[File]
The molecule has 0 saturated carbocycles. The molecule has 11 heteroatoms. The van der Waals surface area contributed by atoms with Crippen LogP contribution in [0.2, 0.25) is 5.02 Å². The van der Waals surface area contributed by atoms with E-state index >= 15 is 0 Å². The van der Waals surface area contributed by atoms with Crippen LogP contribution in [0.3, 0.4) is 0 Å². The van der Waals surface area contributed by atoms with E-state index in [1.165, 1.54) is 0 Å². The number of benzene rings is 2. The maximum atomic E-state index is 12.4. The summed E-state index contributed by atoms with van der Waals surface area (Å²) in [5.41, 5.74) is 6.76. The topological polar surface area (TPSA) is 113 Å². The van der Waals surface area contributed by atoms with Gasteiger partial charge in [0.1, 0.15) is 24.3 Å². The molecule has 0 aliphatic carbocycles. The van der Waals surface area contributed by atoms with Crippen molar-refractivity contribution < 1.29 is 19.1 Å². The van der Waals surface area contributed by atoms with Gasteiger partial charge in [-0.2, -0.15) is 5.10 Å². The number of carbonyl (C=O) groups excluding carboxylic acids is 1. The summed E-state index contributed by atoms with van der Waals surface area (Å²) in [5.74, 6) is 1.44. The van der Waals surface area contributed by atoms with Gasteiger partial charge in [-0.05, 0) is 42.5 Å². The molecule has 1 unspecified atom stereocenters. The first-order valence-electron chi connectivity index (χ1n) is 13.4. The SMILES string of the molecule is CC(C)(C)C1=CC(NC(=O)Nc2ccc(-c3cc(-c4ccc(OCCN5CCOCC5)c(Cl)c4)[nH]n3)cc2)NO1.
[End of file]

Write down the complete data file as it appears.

The molecule has 0 saturated carbocycles. The molecule has 11 heteroatoms. The van der Waals surface area contributed by atoms with Crippen LogP contribution in [0.2, 0.25) is 5.02 Å². The van der Waals surface area contributed by atoms with E-state index >= 15 is 0 Å². The van der Waals surface area contributed by atoms with Crippen LogP contribution in [0.3, 0.4) is 0 Å². The van der Waals surface area contributed by atoms with E-state index in [1.165, 1.54) is 0 Å². The number of benzene rings is 2. The maximum atomic E-state index is 12.4. The summed E-state index contributed by atoms with van der Waals surface area (Å²) in [5.41, 5.74) is 6.76. The topological polar surface area (TPSA) is 113 Å². The van der Waals surface area contributed by atoms with Gasteiger partial charge in [0.1, 0.15) is 24.3 Å². The molecule has 0 aliphatic carbocycles. The van der Waals surface area contributed by atoms with Crippen molar-refractivity contribution < 1.29 is 19.1 Å². The van der Waals surface area contributed by atoms with Gasteiger partial charge in [-0.2, -0.15) is 5.10 Å². The number of carbonyl (C=O) groups excluding carboxylic acids is 1. The summed E-state index contributed by atoms with van der Waals surface area (Å²) in [5.74, 6) is 1.44. The van der Waals surface area contributed by atoms with Gasteiger partial charge in [-0.05, 0) is 42.5 Å². The molecule has 1 unspecified atom stereocenters. The first-order valence-electron chi connectivity index (χ1n) is 13.4. The SMILES string of the molecule is CC(C)(C)C1=CC(NC(=O)Nc2ccc(-c3cc(-c4ccc(OCCN5CCOCC5)c(Cl)c4)[nH]n3)cc2)NO1.